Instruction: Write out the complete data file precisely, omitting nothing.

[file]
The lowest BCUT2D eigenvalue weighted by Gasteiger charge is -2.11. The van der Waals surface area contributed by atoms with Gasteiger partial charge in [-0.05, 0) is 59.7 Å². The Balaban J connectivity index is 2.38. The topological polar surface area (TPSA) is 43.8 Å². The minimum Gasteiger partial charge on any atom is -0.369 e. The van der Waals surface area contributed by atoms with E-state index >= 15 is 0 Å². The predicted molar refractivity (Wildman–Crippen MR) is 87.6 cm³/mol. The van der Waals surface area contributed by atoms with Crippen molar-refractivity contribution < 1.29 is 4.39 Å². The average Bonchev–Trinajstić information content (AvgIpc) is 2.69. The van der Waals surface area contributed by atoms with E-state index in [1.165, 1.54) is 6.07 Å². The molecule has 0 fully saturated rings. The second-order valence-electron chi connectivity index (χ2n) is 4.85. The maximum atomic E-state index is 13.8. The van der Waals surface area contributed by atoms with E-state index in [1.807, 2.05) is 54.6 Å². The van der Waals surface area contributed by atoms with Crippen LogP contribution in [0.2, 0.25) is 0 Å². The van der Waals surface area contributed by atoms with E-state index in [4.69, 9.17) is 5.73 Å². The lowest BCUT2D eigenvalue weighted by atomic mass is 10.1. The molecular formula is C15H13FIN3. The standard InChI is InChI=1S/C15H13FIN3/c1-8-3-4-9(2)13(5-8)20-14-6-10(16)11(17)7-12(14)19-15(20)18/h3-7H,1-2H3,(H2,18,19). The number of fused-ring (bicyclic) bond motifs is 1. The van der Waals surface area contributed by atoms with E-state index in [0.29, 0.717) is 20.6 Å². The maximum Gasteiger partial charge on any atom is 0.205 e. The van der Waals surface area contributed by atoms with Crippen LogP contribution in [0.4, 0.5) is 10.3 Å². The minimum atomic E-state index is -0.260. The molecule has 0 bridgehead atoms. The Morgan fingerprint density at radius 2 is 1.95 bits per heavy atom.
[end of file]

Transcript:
The lowest BCUT2D eigenvalue weighted by Gasteiger charge is -2.11. The van der Waals surface area contributed by atoms with Gasteiger partial charge in [-0.05, 0) is 59.7 Å². The Balaban J connectivity index is 2.38. The topological polar surface area (TPSA) is 43.8 Å². The minimum Gasteiger partial charge on any atom is -0.369 e. The van der Waals surface area contributed by atoms with E-state index >= 15 is 0 Å². The predicted molar refractivity (Wildman–Crippen MR) is 87.6 cm³/mol. The van der Waals surface area contributed by atoms with Crippen molar-refractivity contribution < 1.29 is 4.39 Å². The average Bonchev–Trinajstić information content (AvgIpc) is 2.69. The van der Waals surface area contributed by atoms with E-state index in [1.165, 1.54) is 6.07 Å². The molecule has 0 fully saturated rings. The second-order valence-electron chi connectivity index (χ2n) is 4.85. The maximum atomic E-state index is 13.8. The van der Waals surface area contributed by atoms with E-state index in [1.807, 2.05) is 54.6 Å². The van der Waals surface area contributed by atoms with Crippen LogP contribution in [0.2, 0.25) is 0 Å². The van der Waals surface area contributed by atoms with E-state index in [4.69, 9.17) is 5.73 Å². The lowest BCUT2D eigenvalue weighted by atomic mass is 10.1. The molecular formula is C15H13FIN3. The standard InChI is InChI=1S/C15H13FIN3/c1-8-3-4-9(2)13(5-8)20-14-6-10(16)11(17)7-12(14)19-15(20)18/h3-7H,1-2H3,(H2,18,19). The number of fused-ring (bicyclic) bond motifs is 1. The van der Waals surface area contributed by atoms with E-state index in [0.29, 0.717) is 20.6 Å². The maximum Gasteiger partial charge on any atom is 0.205 e. The van der Waals surface area contributed by atoms with Crippen LogP contribution in [0.4, 0.5) is 10.3 Å². The minimum atomic E-state index is -0.260. The molecule has 0 bridgehead atoms. The Morgan fingerprint density at radius 2 is 1.95 bits per heavy atom.